“Sheriff’s and LAPD management indicated that they did not believe it was feasible to consolidate the two agencies’ crime lab services into a single agency,” according to a 2010 audit of the project. “They believed that differences in forensic policies, possible conflicts over operations and prioritization of cases, and additional administrative requirements made consolidating the services unworkable.”
Fisher said city leaders worried about their ability to prioritize cases if they had to compete with other jurisdictions for crime lab services. Instead the city and county work together in the same building in a partnership with a local university, which has produced other benefits, Fisher said.
“There’s interaction on a regular, daily basis,” he said. “I’ve watched people who are working on a particularly difficult, high-profile case walk over to somebody in the other lab, the city lab, and say ‘What do you think about this?’ ”
Governance was the main reason why Mayor Parker declined to pursue a joint crime lab. She also noted in the exit interview she did with me that the projected savings from a joint operation would be minimal. Be that as it may, this Chron story from last July illustrates the concern over governance:
The thieves leave invisible evidence on kitchen countertops, china cabinets, garage doors and steering wheels that can lead to their undoing: microscopic skin cells that contain their DNA.
In Harris County, these “touch DNA” samples have in recent years identified hundreds of suspects in home burglaries and car break-ins that would have been nearly unsolvable without them.
But now the Harris County Institute of Forensic Sciences has sent out a memo to the 69 law enforcement agencies it serves suspending touch DNA analysis due to diminished resources and burgeoning demand.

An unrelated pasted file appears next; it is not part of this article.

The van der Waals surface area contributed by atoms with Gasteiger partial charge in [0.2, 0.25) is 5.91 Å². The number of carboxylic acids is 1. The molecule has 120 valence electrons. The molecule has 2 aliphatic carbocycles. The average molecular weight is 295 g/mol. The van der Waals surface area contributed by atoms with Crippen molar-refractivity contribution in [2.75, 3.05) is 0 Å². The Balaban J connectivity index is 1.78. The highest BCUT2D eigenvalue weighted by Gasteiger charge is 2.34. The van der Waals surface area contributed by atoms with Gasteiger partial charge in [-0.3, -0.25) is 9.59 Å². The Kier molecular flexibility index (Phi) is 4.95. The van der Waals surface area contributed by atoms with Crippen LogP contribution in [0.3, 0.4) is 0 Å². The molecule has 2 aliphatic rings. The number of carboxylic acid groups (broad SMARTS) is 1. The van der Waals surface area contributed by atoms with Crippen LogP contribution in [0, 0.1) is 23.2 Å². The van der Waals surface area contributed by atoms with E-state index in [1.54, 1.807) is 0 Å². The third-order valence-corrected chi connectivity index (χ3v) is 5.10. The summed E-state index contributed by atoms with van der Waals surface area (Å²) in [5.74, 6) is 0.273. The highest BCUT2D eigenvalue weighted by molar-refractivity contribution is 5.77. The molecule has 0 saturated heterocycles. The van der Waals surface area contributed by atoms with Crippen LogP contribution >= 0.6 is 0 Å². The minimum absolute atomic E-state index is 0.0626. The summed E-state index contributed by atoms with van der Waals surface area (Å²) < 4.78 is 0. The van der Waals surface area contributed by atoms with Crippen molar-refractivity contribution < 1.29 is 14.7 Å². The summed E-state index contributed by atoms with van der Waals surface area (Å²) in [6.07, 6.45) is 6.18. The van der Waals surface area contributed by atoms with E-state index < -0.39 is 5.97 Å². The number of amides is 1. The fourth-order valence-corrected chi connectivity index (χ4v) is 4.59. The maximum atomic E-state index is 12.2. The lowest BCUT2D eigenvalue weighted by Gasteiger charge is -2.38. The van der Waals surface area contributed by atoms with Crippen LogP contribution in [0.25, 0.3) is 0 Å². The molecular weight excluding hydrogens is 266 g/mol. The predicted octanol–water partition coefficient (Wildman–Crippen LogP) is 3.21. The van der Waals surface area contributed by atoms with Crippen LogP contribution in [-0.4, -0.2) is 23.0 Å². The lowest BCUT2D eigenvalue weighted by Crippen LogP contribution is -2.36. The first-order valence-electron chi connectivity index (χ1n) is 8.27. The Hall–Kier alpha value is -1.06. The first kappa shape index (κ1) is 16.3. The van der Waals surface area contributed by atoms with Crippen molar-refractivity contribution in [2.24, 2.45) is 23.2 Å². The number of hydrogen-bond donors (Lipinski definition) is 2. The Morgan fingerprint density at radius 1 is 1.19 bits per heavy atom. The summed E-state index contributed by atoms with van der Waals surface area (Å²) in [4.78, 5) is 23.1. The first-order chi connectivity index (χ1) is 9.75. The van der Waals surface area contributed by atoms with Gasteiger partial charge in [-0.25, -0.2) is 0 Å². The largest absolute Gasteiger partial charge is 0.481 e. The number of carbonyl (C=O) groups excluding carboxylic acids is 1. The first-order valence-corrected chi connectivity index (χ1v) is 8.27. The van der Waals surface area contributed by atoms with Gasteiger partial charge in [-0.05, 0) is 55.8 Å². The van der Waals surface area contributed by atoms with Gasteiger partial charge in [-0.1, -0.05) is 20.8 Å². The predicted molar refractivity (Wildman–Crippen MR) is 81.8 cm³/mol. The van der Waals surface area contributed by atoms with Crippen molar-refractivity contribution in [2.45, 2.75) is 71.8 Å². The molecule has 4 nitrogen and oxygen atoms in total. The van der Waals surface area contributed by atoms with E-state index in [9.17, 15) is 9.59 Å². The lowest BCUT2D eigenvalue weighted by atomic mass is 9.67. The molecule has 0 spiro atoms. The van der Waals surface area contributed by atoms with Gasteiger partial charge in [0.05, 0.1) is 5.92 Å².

Officials were forced to temporarily halt the service, ironically, because testing for touch DNA has been so successful.
“We didn’t anticipate this remarkable growth and what law enforcement has done to embrace DNA testing services in general,” said Dr. Roger Kahn, the forensic institute’s crime laboratory director. “We need to reassess our service levels in order to keep up.”
The suspension will not affect the Houston Police Department, which relies on the city’s crime lab to perform DNA analysis. The Houston Forensic Science Center began performing DNA analysis in some property crime cases after the city cleared HPD’s backlog of thousands of rape kits awaiting DNA testing.
But the county crime lab’s suspension of the cutting-edge forensic testing, which it took the initiative to offer eight years ago, could impact property crime investigations for dozens of law enforcement agencies.
It’s a matter of how things get prioritized, and who gets to decide what those priorities are. Houston and HPD would be the biggest customer in a joint crime lab, but not the only one. What happens when the city has a disagreement with a decision the joint crime lab makes? Or when the city feels its needs are not being adequately met? These are not insurmountable problems, but they do have to be addressed before it makes sense to get hitched. If and when they are worked out to the point that everyone feels their needs can be met, then it makes sense to proceed. Until then, I understand why the city is reluctant to give up something that is working for them.